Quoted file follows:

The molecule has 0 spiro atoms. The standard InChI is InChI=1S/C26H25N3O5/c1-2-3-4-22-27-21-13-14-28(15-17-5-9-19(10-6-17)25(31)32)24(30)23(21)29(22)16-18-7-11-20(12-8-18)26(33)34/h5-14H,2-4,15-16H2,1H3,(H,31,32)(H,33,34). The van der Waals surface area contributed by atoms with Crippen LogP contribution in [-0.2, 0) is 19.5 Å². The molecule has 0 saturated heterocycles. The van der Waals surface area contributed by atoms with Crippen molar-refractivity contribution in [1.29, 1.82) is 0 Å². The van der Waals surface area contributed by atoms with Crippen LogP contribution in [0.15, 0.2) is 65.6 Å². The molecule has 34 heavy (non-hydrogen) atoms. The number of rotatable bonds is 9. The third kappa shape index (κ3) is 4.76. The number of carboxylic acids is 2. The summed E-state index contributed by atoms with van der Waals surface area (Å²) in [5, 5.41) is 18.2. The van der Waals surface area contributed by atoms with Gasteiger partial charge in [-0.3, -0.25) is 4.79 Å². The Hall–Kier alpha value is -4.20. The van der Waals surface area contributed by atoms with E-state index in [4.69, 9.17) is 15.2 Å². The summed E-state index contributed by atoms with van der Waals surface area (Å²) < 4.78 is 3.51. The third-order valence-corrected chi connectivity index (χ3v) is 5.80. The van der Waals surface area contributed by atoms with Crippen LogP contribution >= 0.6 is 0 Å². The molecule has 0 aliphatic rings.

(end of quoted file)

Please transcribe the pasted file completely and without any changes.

The molecule has 0 spiro atoms. The standard InChI is InChI=1S/C26H25N3O5/c1-2-3-4-22-27-21-13-14-28(15-17-5-9-19(10-6-17)25(31)32)24(30)23(21)29(22)16-18-7-11-20(12-8-18)26(33)34/h5-14H,2-4,15-16H2,1H3,(H,31,32)(H,33,34). The van der Waals surface area contributed by atoms with Crippen LogP contribution in [-0.2, 0) is 19.5 Å². The molecule has 0 saturated heterocycles. The van der Waals surface area contributed by atoms with Crippen molar-refractivity contribution in [1.29, 1.82) is 0 Å². The van der Waals surface area contributed by atoms with Crippen LogP contribution in [0.15, 0.2) is 65.6 Å². The molecule has 34 heavy (non-hydrogen) atoms. The number of rotatable bonds is 9. The third kappa shape index (κ3) is 4.76. The number of carboxylic acids is 2. The summed E-state index contributed by atoms with van der Waals surface area (Å²) in [5, 5.41) is 18.2. The van der Waals surface area contributed by atoms with Gasteiger partial charge in [-0.3, -0.25) is 4.79 Å². The Hall–Kier alpha value is -4.20. The van der Waals surface area contributed by atoms with E-state index in [4.69, 9.17) is 15.2 Å². The summed E-state index contributed by atoms with van der Waals surface area (Å²) < 4.78 is 3.51. The third-order valence-corrected chi connectivity index (χ3v) is 5.80. The van der Waals surface area contributed by atoms with Crippen LogP contribution >= 0.6 is 0 Å². The molecule has 0 aliphatic rings.